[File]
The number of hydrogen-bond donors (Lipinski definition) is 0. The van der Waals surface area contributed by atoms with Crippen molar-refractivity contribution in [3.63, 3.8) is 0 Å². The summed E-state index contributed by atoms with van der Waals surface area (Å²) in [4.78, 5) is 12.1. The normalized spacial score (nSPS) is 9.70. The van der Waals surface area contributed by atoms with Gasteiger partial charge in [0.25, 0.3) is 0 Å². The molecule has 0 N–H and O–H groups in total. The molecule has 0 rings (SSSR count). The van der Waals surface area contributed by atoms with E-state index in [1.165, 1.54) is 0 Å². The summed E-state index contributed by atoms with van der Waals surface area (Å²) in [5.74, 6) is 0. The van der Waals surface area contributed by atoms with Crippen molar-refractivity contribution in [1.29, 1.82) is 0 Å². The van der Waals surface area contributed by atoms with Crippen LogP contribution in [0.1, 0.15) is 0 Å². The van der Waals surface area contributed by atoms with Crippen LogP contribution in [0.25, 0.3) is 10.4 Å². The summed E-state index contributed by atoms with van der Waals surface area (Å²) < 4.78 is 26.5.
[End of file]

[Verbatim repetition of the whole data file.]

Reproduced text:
The number of hydrogen-bond donors (Lipinski definition) is 0. The van der Waals surface area contributed by atoms with Crippen molar-refractivity contribution in [3.63, 3.8) is 0 Å². The summed E-state index contributed by atoms with van der Waals surface area (Å²) in [4.78, 5) is 12.1. The normalized spacial score (nSPS) is 9.70. The van der Waals surface area contributed by atoms with Gasteiger partial charge in [0.25, 0.3) is 0 Å². The molecule has 0 N–H and O–H groups in total. The molecule has 0 rings (SSSR count). The van der Waals surface area contributed by atoms with E-state index in [1.165, 1.54) is 0 Å². The summed E-state index contributed by atoms with van der Waals surface area (Å²) in [5.74, 6) is 0. The van der Waals surface area contributed by atoms with Crippen molar-refractivity contribution in [1.29, 1.82) is 0 Å². The van der Waals surface area contributed by atoms with Crippen LogP contribution in [0.1, 0.15) is 0 Å². The van der Waals surface area contributed by atoms with Crippen LogP contribution in [0.25, 0.3) is 10.4 Å². The summed E-state index contributed by atoms with van der Waals surface area (Å²) < 4.78 is 26.5.